Gadgetoff 2007 -  Overview    Press    Videos    Photos  

"Their goals are unabashedly patriotic: They care deeply about quickening the pulse of American innovation and keeping the U.S. in the race with Asia for engineering prowess. Five years ago, they decided that one way they could spice up the idea flow was to invite some of the smartest tinkers and thinkers they knew for a throw-down of ideas"

"There are very few places where people who do radical, dangerous things can get together and share them"

"...breathtaking array of ideas and technology... smart dominated. Among the luminaries who waltzed on stage for conversation were artificial intelligence godfather Marvin Minsky, Boston Scientific founder and billionaire John Abele, Oxbridgian longevity messiah Aubrey De Grey (who's got 536 friends on Facebook), Tesla Motors founder Martin Eberhard, sculptor Chuck Hoberman, Sims creator Will Wright, genomics pundit Juan Enriquez and computer scientist Sandy Pentland from the Massachusetts Institute of Technology"

"Other conference goers, many of whom are Gadgetoff regulars, also shone: including Amazon's Jeff Bezos, TED conference founder Richard Saul Wurman, computer engineer Danny Hillis, polymath inventor Dean Kamen, sly literary agent John Brockman and Creative Good's Mark Hurst"

Forbes - October 11, 2007 - Bruce Upbin


"Gadgetoff, perhaps the coolest geek conference on the planet, just passed through New York City. The demo session was a confluence of brilliant new technology, funky robots, cool art, and wonderful goofiness---all fitting the slogan “bringing the smart and the useless together.” When the demos weren’t going on, it was the kind of place where bananas roasted under a flame thrower were served to a crowd that included Dean Kamen, Jeff Bezos, and Marvin Minsky"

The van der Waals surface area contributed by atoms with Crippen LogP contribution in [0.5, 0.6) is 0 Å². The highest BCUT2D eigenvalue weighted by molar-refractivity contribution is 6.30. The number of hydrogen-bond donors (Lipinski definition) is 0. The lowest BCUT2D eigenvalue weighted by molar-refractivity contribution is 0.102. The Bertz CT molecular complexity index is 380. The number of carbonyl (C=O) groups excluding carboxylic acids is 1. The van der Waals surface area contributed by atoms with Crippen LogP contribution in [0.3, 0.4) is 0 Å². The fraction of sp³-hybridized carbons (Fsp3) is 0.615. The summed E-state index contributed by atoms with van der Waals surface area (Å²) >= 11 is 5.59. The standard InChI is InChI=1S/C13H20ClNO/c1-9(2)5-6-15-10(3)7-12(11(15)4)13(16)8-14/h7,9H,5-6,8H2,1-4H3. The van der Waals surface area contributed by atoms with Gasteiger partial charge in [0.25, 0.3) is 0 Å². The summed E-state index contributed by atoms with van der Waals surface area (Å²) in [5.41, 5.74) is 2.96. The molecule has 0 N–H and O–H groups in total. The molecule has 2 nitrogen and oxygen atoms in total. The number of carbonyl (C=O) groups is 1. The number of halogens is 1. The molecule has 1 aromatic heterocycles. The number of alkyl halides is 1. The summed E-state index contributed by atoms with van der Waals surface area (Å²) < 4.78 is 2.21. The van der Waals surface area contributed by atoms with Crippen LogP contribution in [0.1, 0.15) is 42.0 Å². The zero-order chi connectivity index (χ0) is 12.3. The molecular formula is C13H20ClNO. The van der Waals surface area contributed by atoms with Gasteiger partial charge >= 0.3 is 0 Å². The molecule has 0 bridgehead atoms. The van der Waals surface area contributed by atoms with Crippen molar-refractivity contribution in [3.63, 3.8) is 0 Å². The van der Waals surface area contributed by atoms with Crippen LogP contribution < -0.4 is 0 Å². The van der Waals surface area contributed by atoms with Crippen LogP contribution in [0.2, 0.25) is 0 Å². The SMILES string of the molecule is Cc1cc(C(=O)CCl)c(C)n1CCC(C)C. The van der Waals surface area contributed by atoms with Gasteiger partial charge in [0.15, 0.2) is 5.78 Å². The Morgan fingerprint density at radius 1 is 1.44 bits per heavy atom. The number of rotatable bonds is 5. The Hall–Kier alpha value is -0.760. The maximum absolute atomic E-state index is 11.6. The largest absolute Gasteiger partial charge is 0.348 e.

Wired - October 4, 2007 - Nick Thompson


"I spent Friday at Gadgetoff, a sort of mini TED with things you can touch. I’ve never been to a TED and not being part of the cult, it seems that a lot of it is in the clouds. I prefer being in a group of people making things."

"What struck me was just how wonderful it was to be in the company of innovators and inventors — and the other friends of mine they attracted from many worlds: TV, news, investment. Sure, some of the work is just theoretical and some of it impractical. But tucked inside groups like this are the people who really can and will change the world"

Buzz Machine - October 1, 2007 - Jeff Jarvis


"Whoa, bang, boom, yikes, aha! That about sums up my experience at Gadgetoff 2007. What a mind torching adventure with a surplus of surprises, ear wrenching explosions, curious minds, and a safari into a wonderful world of gadgets we all love to geek about! Everything from flame throwing bbq’s, rocket bikes, robotics on wheels, and hybrid cars roamed every corner while gaming devices, weird toys, numbing food items, interactive screens, musical instruments, and hot air balloons filled up the rest of this landscape of greatness with people from all ages and disciplines"

"Gadgetoff’s spontaneous flow of events kept you on your feet, jumping from boats, to buildings, into a rustic railroad house, and a cool science museum while somehow getting us all to sit calmly in an auditorium for several intellectually stimulating lectures. We were a geek fest storming the town in fashion with electronics in every pocket, Segway’s leading the crowd, and individuals rifling with excitement on anything cool and usually out of the ordinary"